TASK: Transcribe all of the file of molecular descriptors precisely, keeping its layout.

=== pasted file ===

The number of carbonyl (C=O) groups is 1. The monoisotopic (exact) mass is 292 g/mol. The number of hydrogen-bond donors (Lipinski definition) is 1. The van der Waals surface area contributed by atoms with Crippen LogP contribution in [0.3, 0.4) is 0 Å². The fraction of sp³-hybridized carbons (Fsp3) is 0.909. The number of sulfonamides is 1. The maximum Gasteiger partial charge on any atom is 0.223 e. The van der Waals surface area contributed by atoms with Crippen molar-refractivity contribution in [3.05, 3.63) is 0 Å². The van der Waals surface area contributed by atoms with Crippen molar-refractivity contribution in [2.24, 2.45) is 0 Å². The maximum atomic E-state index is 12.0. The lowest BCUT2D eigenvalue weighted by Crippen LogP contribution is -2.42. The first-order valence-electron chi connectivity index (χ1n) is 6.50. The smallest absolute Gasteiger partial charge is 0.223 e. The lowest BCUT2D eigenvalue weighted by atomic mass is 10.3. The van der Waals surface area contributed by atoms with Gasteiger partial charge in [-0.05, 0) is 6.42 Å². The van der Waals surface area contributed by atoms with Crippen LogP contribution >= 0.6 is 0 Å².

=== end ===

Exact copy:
The number of carbonyl (C=O) groups is 1. The monoisotopic (exact) mass is 292 g/mol. The number of hydrogen-bond donors (Lipinski definition) is 1. The van der Waals surface area contributed by atoms with Crippen LogP contribution in [0.3, 0.4) is 0 Å². The fraction of sp³-hybridized carbons (Fsp3) is 0.909. The number of sulfonamides is 1. The maximum Gasteiger partial charge on any atom is 0.223 e. The van der Waals surface area contributed by atoms with Crippen molar-refractivity contribution in [3.05, 3.63) is 0 Å². The van der Waals surface area contributed by atoms with Crippen molar-refractivity contribution in [2.24, 2.45) is 0 Å². The maximum atomic E-state index is 12.0. The lowest BCUT2D eigenvalue weighted by Crippen LogP contribution is -2.42. The first-order valence-electron chi connectivity index (χ1n) is 6.50. The smallest absolute Gasteiger partial charge is 0.223 e. The lowest BCUT2D eigenvalue weighted by atomic mass is 10.3. The van der Waals surface area contributed by atoms with Gasteiger partial charge in [-0.05, 0) is 6.42 Å². The van der Waals surface area contributed by atoms with Crippen LogP contribution >= 0.6 is 0 Å².